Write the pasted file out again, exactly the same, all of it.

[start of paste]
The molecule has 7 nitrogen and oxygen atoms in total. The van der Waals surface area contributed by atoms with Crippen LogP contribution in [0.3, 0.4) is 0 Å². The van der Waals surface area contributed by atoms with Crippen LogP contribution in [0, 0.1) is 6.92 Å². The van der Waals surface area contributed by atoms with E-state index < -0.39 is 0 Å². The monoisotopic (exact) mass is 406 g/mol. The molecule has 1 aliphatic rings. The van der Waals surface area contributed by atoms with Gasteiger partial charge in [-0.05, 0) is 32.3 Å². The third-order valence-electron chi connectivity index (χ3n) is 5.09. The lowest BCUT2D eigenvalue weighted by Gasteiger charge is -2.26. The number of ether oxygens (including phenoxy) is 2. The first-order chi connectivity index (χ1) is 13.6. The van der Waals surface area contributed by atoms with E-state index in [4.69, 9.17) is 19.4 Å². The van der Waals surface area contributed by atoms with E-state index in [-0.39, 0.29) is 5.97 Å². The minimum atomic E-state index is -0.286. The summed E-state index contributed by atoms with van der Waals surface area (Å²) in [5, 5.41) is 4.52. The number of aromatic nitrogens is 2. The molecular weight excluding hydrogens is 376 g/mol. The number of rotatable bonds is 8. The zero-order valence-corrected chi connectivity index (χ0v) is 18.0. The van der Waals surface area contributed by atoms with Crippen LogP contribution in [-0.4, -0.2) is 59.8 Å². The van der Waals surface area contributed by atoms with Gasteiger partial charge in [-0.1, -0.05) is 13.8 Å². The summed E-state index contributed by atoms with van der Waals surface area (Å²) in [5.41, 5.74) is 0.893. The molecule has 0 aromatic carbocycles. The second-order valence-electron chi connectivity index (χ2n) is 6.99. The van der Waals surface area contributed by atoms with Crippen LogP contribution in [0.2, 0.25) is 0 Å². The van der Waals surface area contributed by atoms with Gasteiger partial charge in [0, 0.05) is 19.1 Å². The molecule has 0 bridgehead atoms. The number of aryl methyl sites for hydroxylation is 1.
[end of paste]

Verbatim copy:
The molecule has 7 nitrogen and oxygen atoms in total. The van der Waals surface area contributed by atoms with Crippen LogP contribution in [0.3, 0.4) is 0 Å². The van der Waals surface area contributed by atoms with Crippen LogP contribution in [0, 0.1) is 6.92 Å². The van der Waals surface area contributed by atoms with E-state index < -0.39 is 0 Å². The monoisotopic (exact) mass is 406 g/mol. The molecule has 1 aliphatic rings. The van der Waals surface area contributed by atoms with Gasteiger partial charge in [-0.05, 0) is 32.3 Å². The third-order valence-electron chi connectivity index (χ3n) is 5.09. The lowest BCUT2D eigenvalue weighted by Gasteiger charge is -2.26. The number of ether oxygens (including phenoxy) is 2. The first-order chi connectivity index (χ1) is 13.6. The van der Waals surface area contributed by atoms with E-state index in [4.69, 9.17) is 19.4 Å². The van der Waals surface area contributed by atoms with E-state index in [-0.39, 0.29) is 5.97 Å². The minimum atomic E-state index is -0.286. The summed E-state index contributed by atoms with van der Waals surface area (Å²) in [5, 5.41) is 4.52. The number of aromatic nitrogens is 2. The molecular weight excluding hydrogens is 376 g/mol. The number of rotatable bonds is 8. The zero-order valence-corrected chi connectivity index (χ0v) is 18.0. The van der Waals surface area contributed by atoms with Crippen LogP contribution in [-0.4, -0.2) is 59.8 Å². The van der Waals surface area contributed by atoms with Gasteiger partial charge in [-0.1, -0.05) is 13.8 Å². The summed E-state index contributed by atoms with van der Waals surface area (Å²) in [5.41, 5.74) is 0.893. The molecule has 0 aromatic carbocycles. The second-order valence-electron chi connectivity index (χ2n) is 6.99. The van der Waals surface area contributed by atoms with Crippen LogP contribution in [0.2, 0.25) is 0 Å². The van der Waals surface area contributed by atoms with Gasteiger partial charge in [0, 0.05) is 19.1 Å². The molecule has 0 bridgehead atoms. The number of aryl methyl sites for hydroxylation is 1.